3. When you love yourself, you can express your needs without guilt.
Recognizing your own value means recognizing that your needs are just as important as your partner’s. Rather than feeling like a burden or undeserving of attention, you will find the courage to ask for what feels good to you. The more you realize your own worth, the less you will accept others’ disrespect or lack of kindness. Loving yourself means setting healthy boundaries and requiring that others treat you in a way that makes you feel appreciated.
Without shame, doubt, and fear to blind you, you can work together to find a joint resolution that strengthens your commitment and deepens your bond to each other.
4. When you love yourself, you can fight fair.
That’s right. When you love yourself, you can have conflict in a relationship and it won’t feel like the end of the world. You won’t automatically take everything personally, which means less self-blame and anger. Rather than shaming yourself or lashing out at your partner, you’ll be able to take responsibility for your actions in a clear-headed and thoughtful manner. You’ll be able to express your concerns knowing you have the right to be happy and heard. You’ll encourage your partner to understand you, just as you will try to understand them. Without shame, doubt, and fear to blind you, you can work together to find a joint resolution that strengthens your commitment and deepens your bond to each other.
5. When you love yourself, you can be independent from your partner.
When you love yourself, you don’t have to feel insecure about your partner’s life outside of you. When your partner is away, you can still hold onto your own value. Your partner doesn’t exist for your validation and security; they are their own person. You can support the development of your partner’s personal story, and they can support yours. Your partner’s interests and friends won’t be threatening because you believe your partner has reason to come back to you. You recognize that your sphere of control extends only to your own behavior. You can allow for your partner to make their own choices, trusting they will remain mindful of the love you share. You may even find that when you and your partner explore life outside of each other, you reinvigorate the relationship. You get to be curious about each other’s separate experiences of the world and find new reasons to be excited about one another.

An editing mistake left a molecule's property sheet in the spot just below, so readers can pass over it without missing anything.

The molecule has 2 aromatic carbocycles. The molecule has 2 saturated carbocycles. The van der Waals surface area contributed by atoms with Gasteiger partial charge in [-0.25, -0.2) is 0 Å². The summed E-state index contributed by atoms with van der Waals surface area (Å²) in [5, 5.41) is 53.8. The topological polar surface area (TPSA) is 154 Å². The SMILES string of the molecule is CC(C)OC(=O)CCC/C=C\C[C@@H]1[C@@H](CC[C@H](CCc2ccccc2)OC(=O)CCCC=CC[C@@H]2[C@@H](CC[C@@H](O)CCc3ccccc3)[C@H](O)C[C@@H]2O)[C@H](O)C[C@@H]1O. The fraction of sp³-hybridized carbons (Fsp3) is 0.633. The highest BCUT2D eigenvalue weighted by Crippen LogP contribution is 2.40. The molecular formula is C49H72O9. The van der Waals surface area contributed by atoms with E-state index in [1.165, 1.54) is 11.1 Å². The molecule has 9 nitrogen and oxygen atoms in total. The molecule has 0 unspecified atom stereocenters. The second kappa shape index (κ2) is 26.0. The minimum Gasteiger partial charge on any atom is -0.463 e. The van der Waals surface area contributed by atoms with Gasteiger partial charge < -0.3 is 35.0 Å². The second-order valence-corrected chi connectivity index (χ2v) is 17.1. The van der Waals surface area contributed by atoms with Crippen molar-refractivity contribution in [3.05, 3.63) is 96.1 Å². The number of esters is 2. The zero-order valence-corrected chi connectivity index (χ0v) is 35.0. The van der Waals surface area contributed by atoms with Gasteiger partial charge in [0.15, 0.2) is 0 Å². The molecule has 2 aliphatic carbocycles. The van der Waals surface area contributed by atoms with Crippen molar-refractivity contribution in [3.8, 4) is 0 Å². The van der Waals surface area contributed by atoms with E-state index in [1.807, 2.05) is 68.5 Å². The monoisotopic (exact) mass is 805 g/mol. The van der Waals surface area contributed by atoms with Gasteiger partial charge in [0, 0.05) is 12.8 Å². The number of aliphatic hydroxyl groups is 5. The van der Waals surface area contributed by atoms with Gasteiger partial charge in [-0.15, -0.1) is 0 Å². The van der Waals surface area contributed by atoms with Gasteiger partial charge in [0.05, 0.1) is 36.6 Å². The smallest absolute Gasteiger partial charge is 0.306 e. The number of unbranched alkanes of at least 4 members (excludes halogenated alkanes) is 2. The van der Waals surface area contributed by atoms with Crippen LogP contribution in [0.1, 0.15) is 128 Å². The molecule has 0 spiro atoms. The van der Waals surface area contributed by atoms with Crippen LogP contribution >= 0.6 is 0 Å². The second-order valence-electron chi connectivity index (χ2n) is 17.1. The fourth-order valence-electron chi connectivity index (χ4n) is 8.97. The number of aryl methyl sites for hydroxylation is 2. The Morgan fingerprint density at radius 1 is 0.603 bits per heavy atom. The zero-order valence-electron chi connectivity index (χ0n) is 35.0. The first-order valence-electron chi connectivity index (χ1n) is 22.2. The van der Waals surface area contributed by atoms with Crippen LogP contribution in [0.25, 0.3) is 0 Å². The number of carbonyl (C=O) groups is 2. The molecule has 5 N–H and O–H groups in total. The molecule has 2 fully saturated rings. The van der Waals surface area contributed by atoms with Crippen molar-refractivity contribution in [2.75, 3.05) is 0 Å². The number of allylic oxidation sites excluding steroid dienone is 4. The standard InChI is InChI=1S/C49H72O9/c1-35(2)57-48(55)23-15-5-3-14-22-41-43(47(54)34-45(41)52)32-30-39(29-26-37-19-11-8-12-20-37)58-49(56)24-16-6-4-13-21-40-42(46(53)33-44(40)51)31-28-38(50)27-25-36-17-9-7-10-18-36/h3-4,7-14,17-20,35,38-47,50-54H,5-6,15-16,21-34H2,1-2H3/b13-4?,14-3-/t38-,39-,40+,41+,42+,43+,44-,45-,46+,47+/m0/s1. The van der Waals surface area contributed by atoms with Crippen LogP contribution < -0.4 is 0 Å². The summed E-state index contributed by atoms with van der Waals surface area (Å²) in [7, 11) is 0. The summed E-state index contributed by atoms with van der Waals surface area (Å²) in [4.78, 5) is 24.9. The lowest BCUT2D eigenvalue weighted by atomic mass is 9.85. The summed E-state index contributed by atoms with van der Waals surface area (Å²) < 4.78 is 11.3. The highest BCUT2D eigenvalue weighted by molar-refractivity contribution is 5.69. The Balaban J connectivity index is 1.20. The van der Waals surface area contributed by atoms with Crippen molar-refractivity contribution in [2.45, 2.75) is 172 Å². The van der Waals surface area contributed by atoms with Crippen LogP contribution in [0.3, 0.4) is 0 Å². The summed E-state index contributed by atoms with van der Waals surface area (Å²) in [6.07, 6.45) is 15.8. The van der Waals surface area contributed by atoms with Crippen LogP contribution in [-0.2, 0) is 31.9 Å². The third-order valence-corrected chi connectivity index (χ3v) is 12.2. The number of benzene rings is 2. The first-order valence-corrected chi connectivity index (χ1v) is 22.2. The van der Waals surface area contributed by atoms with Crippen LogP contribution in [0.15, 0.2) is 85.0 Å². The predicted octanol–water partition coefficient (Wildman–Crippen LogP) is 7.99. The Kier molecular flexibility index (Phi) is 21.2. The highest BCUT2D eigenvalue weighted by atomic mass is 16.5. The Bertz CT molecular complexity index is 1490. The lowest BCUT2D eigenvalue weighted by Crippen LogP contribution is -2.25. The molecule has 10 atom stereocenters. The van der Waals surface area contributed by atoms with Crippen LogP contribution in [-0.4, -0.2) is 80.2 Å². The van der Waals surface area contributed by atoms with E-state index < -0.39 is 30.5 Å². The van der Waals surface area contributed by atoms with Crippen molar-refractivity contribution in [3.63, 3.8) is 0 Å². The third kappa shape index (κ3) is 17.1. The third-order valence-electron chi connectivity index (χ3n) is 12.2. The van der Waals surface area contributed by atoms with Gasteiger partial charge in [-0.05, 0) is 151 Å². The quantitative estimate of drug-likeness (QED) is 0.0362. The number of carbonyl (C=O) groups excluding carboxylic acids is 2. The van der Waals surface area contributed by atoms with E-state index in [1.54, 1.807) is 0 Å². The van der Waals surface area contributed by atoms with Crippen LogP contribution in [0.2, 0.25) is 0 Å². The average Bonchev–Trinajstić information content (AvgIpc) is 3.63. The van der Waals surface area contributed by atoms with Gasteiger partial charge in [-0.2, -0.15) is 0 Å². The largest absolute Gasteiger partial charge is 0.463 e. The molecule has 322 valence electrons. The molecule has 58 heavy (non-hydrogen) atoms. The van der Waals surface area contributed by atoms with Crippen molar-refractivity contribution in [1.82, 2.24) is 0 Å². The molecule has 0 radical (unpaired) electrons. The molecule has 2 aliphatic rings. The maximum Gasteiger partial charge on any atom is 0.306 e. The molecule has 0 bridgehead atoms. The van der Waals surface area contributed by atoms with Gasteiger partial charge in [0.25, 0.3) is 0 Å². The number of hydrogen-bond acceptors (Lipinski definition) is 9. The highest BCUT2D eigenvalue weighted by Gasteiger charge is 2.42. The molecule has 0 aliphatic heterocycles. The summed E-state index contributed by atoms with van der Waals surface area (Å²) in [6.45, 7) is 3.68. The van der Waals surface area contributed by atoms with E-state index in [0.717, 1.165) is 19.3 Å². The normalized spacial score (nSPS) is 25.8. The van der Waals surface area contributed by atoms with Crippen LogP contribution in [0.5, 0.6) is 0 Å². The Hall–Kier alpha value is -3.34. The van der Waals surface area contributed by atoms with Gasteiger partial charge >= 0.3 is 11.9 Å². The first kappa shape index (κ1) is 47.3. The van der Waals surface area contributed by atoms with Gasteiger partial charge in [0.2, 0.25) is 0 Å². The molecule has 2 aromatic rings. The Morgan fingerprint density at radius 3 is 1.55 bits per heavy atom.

To practice loving yourself is to discover the kind of love you wish to receive. Explore what it means to love and to be loved. Understand your needs, your fears, and your strengths. Learn to develop the kind of relationship that suits you best. With a stronger sense of your value, you can offer yourself and your partner the open-hearted, limitless relationship you both deserve. No more hiding, no more shame. Just your authentic, imperfectly perfect self—to be seen, heard, and cherished, just like you’ve always wanted.
The preceding article was solely written by the author named above. Any views and opinions expressed are not necessarily shared by GoodTherapy.org. Questions or concerns about the preceding article can be directed to the author or posted as a comment below.